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Penally camp £55k monthly cost not reimbursed by Home Office

PENALLY camp estimated costs of £55,000 a month should see the council “bashing down the door” at the Home Office for reimbursement.

An update on Pembrokeshire County Council’s involvement in the former army barracks being used to house asylum seekers by the UK government was discussed by members of the services overview and scrutiny committee on Tuesday (January 26).

Specific direct costs were being recorded, along with ‘in-kind’ costs on officer time and resources, the committee heard, with a number of attempts to get an agreement for repaying the costs from the Home Office having been made.

“There’s still be no agreement by the Home Office to repay our costs,” said director of finance Jon Haswell, which initial estimates indicate are around £55,000 a month.

Permitted development rights end on March 21 and if a planning application to extend the camp’s use is received, and then approved, “that’s nearly half a million pound this council is out of pocket, that’s horrendous, I don’t think we should be knocking at the door, I think we should be bashing the door down and full cost recovery should be made,” said Cllr David Pugh.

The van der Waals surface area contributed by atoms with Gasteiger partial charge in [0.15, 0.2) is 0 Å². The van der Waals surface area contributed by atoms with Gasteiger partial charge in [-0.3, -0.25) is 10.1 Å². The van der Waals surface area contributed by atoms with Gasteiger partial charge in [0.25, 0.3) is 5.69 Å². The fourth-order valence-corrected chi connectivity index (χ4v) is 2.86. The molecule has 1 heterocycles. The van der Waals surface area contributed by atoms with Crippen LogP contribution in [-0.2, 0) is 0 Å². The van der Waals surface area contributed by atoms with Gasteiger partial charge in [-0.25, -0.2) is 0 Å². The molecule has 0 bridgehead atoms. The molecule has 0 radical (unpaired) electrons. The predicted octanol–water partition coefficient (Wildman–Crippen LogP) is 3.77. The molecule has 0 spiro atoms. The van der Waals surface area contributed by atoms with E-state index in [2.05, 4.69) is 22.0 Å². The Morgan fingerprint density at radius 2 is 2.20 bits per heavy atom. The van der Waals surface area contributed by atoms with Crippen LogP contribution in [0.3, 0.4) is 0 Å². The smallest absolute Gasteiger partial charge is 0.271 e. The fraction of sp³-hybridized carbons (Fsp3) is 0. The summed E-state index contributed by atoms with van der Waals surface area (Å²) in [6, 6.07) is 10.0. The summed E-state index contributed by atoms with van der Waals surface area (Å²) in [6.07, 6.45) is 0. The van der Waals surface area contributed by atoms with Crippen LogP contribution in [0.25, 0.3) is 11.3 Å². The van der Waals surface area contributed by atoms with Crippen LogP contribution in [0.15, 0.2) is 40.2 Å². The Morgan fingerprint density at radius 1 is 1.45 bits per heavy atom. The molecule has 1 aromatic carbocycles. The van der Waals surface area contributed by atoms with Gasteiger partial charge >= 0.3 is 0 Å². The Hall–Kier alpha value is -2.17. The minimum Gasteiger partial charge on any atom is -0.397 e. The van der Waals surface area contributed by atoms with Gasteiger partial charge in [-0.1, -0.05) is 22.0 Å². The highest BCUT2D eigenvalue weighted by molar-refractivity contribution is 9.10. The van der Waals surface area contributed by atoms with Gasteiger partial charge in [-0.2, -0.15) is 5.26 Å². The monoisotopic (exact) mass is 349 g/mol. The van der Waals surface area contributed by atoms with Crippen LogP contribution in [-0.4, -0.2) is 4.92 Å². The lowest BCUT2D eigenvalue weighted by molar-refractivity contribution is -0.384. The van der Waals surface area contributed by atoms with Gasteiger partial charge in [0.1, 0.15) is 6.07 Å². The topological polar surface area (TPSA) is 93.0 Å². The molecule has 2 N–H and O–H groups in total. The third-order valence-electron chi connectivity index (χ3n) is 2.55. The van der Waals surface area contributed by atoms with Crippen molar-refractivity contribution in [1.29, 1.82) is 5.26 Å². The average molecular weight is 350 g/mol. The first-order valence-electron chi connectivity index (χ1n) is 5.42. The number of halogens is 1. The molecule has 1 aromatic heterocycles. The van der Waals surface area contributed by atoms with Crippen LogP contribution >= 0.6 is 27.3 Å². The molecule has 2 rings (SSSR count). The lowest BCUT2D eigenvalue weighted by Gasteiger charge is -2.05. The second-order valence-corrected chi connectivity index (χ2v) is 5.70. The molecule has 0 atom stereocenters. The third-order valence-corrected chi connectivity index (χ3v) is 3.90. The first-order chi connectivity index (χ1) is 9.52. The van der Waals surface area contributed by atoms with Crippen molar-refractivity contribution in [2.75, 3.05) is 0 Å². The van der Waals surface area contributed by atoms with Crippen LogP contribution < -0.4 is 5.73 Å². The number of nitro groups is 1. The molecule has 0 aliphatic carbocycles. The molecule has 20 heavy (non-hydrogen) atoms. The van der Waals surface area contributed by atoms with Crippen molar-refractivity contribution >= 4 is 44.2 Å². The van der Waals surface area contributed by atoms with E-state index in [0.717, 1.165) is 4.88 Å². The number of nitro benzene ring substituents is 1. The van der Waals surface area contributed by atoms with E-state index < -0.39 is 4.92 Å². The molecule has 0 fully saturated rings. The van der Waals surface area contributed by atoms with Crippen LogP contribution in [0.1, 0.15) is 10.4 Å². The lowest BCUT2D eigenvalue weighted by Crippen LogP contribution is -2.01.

Cllr Jonathan Preston, Penally councillor, said it was “shocking” there was no agreement for payments from the Home Office adding that cost to the community council should also be paid back.

Committee chairman Cllr Rob Summons added the police and crime commissioner was also making representations on reimbursement for Dyfed-Powys Police costs.

Safeguarding issues have resulted in a number of vulnerable people being moved with 118 men at the camp as of January 21, said director of the infrastructure Darren Thomas, and a “collaborative approach” taken to manage the risk of covid-19 spread, a report to the committee adds.

Council “workstreams” impacted by the camp include community, highways and infrastructure, safeguarding and social services, public health issues, civil contingencies and communications.

Cllr Pugh also raised concerns about marches and protests being held in Tenby by those living at the camp but was told it was a policing matter.

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